CDCR: Hunger strike involves about 12,400 inmates

State prison officials say some 12,400 California inmates at more than two dozen prisons are participating in a hunger strike to protest conditions behind bars.

The tally provided by the Corrections Department is less than half the amount – 29,000 to 30,000 – that has been cited in published reports of inmates as participating in the event, which has been described as the state’s largest prison inmate protest.

The protest targets conditions faced by prisoners, including prolonged solitary confinement. Prisoners have also filed a federal class action suit against the state claiming a violation of Eighth and Fourteenth Amendment rights.

A 2011 protest reportedly drew about 12,000 inmates from about 11 jails, and ended with prison officials saying they voksen kjaerlighet would address the demands but not promising negotiations. Failure to meet prisoner demands prompted the current lawsuit and inflated hunger strike.

On Thursday, the California Department of Corrections and Rehabilitation released figures on how many inmates are participating in the most recent hunger strike.

An inmate is considered on a hunger strike if he or she has missed nine consecutive meals. Since Monday, this figure reflects 12,421 inmates in 24 state prisons and four out-of-state contract facilities, the department said.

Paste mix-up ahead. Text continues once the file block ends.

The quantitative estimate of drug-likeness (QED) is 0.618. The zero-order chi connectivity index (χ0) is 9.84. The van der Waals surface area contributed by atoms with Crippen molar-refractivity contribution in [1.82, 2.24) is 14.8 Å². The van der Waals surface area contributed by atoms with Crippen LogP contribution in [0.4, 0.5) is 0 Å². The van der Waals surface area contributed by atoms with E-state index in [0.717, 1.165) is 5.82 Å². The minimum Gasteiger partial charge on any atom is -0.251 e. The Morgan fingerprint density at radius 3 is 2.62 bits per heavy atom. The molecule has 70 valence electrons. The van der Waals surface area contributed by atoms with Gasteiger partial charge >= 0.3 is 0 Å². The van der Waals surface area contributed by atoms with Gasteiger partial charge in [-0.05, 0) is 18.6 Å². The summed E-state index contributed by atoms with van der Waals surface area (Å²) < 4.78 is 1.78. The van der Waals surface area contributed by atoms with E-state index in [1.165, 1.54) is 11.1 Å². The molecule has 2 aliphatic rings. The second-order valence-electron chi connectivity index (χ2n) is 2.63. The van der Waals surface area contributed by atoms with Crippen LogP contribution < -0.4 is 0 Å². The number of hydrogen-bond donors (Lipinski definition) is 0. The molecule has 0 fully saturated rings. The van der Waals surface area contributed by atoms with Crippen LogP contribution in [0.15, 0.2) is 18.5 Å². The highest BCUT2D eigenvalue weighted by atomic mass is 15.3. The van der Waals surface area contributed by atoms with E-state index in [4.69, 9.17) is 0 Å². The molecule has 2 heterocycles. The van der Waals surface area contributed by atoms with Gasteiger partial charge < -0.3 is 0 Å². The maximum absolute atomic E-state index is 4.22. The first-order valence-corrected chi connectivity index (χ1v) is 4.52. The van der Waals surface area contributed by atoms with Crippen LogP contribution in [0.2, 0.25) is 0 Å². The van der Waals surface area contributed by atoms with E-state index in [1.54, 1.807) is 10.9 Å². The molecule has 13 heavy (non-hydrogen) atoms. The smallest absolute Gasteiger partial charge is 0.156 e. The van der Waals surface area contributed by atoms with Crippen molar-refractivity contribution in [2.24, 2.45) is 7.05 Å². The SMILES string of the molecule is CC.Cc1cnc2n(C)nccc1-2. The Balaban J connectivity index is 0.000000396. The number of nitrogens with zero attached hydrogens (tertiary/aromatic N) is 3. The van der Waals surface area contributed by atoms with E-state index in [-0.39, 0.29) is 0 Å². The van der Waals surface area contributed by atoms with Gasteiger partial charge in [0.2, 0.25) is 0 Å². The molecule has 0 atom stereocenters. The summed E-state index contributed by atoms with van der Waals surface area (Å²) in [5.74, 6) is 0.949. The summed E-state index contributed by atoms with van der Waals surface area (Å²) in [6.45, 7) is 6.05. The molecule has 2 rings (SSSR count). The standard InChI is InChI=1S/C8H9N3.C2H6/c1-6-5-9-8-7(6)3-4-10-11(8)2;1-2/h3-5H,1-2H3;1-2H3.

In addition, 1,336 inmates are refusing to perform work assignments or attend classes.

Prisoners participating in the hunger strike and refusing to participate in assigned work are in violation of state law.

“I don’t think it helps anything to do this,” newly appointed Corrections Secretary Jeffrey Beard told The Associated Press. “Much of what they’re asking for is being done. It’s just not being done fast enough for them … The hunger strike actually interferes with the process.”

Prison officials said in a written statement that they were “not identifying how many inmates are or are not participating in specific prisons. The mass hunger strike is organized by prison gangs and publicizing participation levels at specific prisons could put inmates who are not participating in extreme danger.”

Since last October, CDCR said it has conducted 382 case-by-case reviews of inmates housed indefinitely in Security Housing Units, which are isolation units that are a sort of prison-within-a-prison.

As of June 28, 208 inmates housed in SHUs have either been transferred or are approved for transfer to a general population facility, the department said.

Another 115 inmates were placed in the “Step-Down Program,” which prison officials described as an “incentive-based, multi-step program that provides graduated housing, enhanced programs, interpersonal interactions and increased privileges for validated inmates who refrain from criminal gang behavior.”

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